Peter Ferrazzano, MD – Slide of the Week

Peter Ferrazzano, MD - Slide of the Week

Title: MRI volumetric measures of functional outcome after severe pediatric TBI

Legend: Corpus Callosum (CC) cross sectional area correlates with measures of global cognitive function in adolescents recovering from severe traumatic brain injury (TBI).  T1-weighted MRI scans (3D inversion-recovery prepared sequence with a rapid gradient echo readout, ie. MP-RAGE/BRAVO) were obtained in 24 adolescents (11-19 years old) 1-2 years after a severe traumatic brain injury, and in 34 typically developing healthy controls (HC). Using a combination of Freesurfer software and custom scripts, CC segmentations were obtained and cross sectional area was determined on the midline sagittal slice. Study participants were administered the Wechsler Abbreviated Scale of Intelligence – Second Edition to determine IQ score, and the Coding and Symbol Search subtests from the Wechsler Scale of Intelligence for Children – Fourth Edition to determine Processing Speed Index (PSI).  Corpus callosum cross sectional area was significantly smaller in TBI subjects compared to controls (A).  After adjusting for age, sex, intracranial volume, and brain tissue volume, a significant association was found in the TBI group between CC and IQ (B, slope = 0.07 ± 0.02, p = 0.007), and between CC and PSI (C, slope = 0.13 ± 0.05, p = 0.02).  No association between CC and IQ or PSI was found in controls.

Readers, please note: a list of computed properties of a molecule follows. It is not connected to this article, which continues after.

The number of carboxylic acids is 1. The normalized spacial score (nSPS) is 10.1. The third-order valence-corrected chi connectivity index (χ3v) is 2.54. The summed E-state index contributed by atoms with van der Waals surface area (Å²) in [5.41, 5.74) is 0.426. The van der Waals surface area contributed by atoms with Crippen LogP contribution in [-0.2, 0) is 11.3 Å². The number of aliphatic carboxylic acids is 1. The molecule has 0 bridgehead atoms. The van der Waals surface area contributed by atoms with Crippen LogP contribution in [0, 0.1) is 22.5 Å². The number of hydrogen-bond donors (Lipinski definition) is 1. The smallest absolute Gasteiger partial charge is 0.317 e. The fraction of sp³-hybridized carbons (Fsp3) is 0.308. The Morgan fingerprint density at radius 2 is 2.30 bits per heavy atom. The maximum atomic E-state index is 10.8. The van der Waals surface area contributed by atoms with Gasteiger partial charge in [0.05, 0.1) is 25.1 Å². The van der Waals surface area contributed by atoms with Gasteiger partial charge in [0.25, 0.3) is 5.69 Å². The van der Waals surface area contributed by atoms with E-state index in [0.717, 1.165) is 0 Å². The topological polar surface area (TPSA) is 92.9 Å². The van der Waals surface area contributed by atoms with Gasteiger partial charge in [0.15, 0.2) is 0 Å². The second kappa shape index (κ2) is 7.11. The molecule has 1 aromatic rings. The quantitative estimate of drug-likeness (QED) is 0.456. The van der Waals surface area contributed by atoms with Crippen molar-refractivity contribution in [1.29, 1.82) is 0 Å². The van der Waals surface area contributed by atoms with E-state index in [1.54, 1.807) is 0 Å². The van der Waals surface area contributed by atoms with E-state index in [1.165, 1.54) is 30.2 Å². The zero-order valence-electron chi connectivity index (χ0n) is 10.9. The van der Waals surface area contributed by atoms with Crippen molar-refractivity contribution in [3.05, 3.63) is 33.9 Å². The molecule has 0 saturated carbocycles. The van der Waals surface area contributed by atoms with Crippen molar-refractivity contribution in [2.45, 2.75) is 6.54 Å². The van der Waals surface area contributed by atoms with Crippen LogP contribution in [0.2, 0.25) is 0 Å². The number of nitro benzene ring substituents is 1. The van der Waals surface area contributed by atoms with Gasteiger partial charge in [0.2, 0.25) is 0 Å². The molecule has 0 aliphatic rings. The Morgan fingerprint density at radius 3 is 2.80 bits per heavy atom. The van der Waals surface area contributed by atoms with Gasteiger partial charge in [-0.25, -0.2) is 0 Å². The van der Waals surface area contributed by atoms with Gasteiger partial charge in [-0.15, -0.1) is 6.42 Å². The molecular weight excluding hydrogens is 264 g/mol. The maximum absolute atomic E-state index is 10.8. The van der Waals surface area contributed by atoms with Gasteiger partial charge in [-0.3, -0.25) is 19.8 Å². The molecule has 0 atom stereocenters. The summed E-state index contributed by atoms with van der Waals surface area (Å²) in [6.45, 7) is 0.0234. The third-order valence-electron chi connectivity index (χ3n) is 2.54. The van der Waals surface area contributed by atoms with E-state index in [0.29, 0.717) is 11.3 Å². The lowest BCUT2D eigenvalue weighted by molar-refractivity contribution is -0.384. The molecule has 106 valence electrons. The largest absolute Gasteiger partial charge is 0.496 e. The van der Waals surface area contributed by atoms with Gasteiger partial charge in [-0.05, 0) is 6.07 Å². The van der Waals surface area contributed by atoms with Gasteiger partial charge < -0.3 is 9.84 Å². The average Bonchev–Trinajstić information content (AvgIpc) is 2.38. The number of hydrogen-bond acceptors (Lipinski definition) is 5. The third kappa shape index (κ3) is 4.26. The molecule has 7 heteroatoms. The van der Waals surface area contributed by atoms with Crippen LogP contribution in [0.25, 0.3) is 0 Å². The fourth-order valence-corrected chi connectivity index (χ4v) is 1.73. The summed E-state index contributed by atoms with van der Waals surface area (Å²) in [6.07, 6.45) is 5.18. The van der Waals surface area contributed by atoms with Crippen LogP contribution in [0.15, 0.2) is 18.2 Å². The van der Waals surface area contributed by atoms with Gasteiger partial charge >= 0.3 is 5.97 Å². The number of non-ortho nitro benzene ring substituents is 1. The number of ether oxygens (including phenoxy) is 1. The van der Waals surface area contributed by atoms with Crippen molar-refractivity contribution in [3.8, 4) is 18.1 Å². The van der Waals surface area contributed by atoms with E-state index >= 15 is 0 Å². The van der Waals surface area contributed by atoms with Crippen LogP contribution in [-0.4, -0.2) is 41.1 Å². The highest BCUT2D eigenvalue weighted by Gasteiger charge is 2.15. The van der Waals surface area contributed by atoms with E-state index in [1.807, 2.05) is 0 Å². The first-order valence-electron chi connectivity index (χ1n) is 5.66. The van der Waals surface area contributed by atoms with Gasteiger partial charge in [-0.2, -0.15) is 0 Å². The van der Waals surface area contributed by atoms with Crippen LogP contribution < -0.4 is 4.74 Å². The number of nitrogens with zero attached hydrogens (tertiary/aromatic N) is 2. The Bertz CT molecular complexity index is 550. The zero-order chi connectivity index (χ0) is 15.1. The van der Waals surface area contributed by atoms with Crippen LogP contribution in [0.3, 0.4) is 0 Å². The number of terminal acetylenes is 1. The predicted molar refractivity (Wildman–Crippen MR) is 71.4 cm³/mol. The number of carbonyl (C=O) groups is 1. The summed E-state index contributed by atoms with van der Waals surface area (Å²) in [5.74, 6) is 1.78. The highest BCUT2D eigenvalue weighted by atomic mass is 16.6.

Citation: Benjamin Yeske, Jeanette Mumford, Gregory Kirk, Erin Bigler, Katherine Bowen, Bedda Rosario, Sue Beers, Paul Rathouz, Michael Bell, Andrew Alexander, Peter Ferrazzano.  The 37th National Neurotrauma Symposium, Pittsburgh PA, 2019.

About the Lab: By identifying MRI biomarkers in animal models of pediatric brain injury, Waisman investigator Peter Ferrazzano hopes to provide a means for selecting the patients most likely to benefit from a particular neuroprotective intervention in subsequent clinical trials. Basing patient selection on the physiologic target of therapy rather than simply the disease state will reduce the sample size needed, increase the likelihood of observing a drug effect, and facilitate the translation of promising neuroprotective interventions into clinical use.

Slide of the Week Archives